UMD students consider sharing dorms with refugees
Students at the University of Maryland are expressing interest in hosting refugees in campus housing, joining a list of nearly 50 other schools working with the group “Every Campus a Refuge.”
Every Campus a Refuge was started in 2015 at Guilford College, which currently hosts 16 refugees, and advocates using university resources to resettle refugees, including unused student housing and translation and career services.
“I was looking for ways to help online...[and] I found this nationwide initiative...”
“During this time of deep Islamophobia, xenophobia, and racism, there is no better moment for campuses to intervene directly and materially in the discourse around refugees, immigrants and ‘others,’” reads the ECAR website.
Nearly 50 universities have expressed interest in working with the group, including Duke University, Georgetown University, the University of North Carolina at Chapel Hill, Yale University, and Princeton University.
In terms of safety, ECAR insists that the refugees are “carefully and rigorously vetted before they are admitted to the U.S.”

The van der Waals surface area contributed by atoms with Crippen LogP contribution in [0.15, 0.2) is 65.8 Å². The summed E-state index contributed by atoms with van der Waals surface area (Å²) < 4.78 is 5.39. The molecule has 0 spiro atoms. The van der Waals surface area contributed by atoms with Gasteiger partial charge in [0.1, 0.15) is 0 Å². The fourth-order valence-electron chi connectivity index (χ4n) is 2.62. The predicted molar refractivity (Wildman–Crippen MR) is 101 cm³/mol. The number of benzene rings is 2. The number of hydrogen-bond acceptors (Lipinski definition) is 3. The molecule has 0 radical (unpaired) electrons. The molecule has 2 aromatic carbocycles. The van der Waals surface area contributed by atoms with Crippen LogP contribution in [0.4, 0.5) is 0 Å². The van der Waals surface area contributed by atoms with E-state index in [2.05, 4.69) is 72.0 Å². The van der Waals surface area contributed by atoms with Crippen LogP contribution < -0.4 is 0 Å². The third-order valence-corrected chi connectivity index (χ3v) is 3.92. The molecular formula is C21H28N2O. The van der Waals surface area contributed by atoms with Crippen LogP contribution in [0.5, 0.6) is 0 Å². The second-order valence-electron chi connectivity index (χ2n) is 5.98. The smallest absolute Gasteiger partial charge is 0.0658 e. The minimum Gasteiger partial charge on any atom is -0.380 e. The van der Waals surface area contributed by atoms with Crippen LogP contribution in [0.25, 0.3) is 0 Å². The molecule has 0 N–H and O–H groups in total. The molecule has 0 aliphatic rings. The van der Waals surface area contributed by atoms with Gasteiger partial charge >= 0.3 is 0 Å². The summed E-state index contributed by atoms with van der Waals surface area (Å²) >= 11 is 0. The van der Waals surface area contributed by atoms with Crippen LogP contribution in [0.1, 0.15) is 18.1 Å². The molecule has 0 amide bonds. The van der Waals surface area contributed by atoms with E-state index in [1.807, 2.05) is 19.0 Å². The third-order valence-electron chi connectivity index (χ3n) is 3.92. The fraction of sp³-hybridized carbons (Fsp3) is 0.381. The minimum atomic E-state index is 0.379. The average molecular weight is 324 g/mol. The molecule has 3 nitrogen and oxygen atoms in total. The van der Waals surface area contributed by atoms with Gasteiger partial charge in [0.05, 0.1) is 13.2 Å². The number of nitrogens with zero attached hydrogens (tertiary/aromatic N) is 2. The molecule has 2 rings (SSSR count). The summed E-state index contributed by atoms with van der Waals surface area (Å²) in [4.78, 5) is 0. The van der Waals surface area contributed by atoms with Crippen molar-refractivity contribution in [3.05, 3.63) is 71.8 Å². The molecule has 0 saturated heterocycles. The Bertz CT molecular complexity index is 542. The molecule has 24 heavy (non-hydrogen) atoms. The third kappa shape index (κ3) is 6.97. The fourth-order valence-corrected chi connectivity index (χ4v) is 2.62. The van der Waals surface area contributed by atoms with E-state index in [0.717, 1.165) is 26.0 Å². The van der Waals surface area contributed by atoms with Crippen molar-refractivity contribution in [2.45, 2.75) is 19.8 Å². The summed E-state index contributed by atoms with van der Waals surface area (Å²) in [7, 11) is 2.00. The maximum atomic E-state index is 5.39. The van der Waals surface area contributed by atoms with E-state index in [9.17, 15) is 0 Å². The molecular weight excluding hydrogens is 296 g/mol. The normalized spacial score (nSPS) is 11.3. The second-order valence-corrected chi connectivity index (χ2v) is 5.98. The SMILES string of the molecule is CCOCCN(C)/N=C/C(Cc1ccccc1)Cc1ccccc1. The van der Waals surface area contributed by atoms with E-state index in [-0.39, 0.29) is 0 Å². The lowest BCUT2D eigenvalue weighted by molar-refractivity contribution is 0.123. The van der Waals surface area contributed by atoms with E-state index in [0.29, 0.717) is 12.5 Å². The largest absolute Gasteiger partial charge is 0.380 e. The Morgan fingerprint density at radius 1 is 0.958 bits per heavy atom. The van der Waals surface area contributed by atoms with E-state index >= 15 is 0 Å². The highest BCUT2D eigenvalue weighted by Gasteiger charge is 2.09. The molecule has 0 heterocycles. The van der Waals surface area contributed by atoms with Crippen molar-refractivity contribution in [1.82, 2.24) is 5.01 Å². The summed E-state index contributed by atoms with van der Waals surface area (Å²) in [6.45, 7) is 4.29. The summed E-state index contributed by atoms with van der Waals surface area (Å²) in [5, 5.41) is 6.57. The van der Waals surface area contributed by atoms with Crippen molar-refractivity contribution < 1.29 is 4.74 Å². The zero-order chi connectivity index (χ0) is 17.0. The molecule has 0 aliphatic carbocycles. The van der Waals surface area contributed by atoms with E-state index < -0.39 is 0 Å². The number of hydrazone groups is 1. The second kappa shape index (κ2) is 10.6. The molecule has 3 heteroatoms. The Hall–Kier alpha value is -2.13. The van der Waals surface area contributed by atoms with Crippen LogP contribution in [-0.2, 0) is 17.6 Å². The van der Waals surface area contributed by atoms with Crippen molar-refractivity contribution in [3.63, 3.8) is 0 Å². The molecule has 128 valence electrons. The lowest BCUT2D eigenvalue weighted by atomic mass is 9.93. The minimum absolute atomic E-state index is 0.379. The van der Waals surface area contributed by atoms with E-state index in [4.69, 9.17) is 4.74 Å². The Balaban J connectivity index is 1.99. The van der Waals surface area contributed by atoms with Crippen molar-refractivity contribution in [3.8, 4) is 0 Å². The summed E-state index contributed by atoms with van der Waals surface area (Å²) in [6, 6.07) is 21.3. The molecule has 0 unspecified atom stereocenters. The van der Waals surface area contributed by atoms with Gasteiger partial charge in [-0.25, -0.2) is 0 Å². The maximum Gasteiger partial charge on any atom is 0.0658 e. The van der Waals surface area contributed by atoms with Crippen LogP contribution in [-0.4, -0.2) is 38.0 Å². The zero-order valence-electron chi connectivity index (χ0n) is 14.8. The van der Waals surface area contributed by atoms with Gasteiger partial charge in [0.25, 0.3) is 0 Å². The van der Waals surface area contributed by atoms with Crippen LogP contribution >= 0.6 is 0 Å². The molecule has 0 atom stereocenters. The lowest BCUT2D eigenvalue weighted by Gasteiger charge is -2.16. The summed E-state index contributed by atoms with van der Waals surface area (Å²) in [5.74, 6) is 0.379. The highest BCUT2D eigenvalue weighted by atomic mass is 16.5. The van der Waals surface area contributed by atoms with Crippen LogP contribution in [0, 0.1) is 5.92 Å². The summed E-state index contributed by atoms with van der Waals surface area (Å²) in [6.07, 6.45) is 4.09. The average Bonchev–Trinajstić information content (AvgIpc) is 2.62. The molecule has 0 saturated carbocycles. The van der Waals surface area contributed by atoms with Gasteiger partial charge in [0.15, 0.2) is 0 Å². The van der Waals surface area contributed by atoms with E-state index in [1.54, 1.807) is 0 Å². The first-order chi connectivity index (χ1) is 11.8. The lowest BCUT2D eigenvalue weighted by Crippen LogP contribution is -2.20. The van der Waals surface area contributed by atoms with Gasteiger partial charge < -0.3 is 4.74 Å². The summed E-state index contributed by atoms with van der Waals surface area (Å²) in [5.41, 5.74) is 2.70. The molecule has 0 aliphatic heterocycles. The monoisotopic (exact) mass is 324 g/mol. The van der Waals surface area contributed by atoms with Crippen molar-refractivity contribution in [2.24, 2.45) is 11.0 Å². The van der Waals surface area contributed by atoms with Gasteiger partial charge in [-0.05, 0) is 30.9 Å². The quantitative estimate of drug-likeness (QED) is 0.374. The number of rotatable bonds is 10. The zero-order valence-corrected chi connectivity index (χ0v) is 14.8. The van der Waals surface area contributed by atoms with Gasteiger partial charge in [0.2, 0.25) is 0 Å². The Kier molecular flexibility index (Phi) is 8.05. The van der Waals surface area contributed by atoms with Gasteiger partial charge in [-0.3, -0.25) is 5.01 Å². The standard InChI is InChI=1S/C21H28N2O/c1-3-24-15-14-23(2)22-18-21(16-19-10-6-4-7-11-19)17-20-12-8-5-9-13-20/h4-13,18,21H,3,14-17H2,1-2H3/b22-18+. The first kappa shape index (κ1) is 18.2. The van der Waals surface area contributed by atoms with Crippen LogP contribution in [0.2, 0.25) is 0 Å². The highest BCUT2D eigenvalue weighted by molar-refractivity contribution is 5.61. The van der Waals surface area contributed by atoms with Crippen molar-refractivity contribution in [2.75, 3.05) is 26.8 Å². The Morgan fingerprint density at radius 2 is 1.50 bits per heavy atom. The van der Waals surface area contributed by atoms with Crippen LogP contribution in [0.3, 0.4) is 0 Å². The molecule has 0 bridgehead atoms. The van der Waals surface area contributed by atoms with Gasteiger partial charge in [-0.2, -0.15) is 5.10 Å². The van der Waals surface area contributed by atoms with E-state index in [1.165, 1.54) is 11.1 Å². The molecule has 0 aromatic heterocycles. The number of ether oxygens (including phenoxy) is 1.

According to The Diamondback, UMD is getting in on the action thanks to the work of a freshman student who was “looking for ways to help online.”
“I found this nationwide initiative that a bunch of other colleges are already doing,” explained Katie Miller, who has already contacted both the Student Government Association (SGA) and the Residence Hall Association about the idea, and plans to promote it to the general student body next week.
Katherine Swanson, the head of the UMD SGA, said she liked the idea and would be looking into it further.
"I don't know enough about it to make a definitive decision about whether our campus should do that," she said. "I have an email about [ECAR] in my inbox, so I'll definitely be looking into it."
UMD students have expressed openness to refugees in the past, holding a rally in late-2015 to protest Gov. Larry Hogan’s decision to delay Syrian refugees from coming into Maryland, but the current initiative tests that support by asking not only that refugees be allowed into the state, but that they be brought into the very buildings in which students sleep, study, and live.
UMD Residence Life seemed to bristle at the idea, in fact, protesting that the dorms are usually full and that the office hasn’t even “indulged in the hypothetical” of opening them up to non-students.
"We're always certainly open to hearing these kinds of proposals, but I don't know that we would have the capacity," Tracy Kiras, the Department of Resident Life's assistant director for communication and marketing, said. "We have a pretty robust summer conference program here…and our halls are typically rented by summer conferences."
Residence Life has reportedly already struggled to keep up with housing demand recently, turning double-occupancy rooms into triples and restructuring lounge areas into quads.
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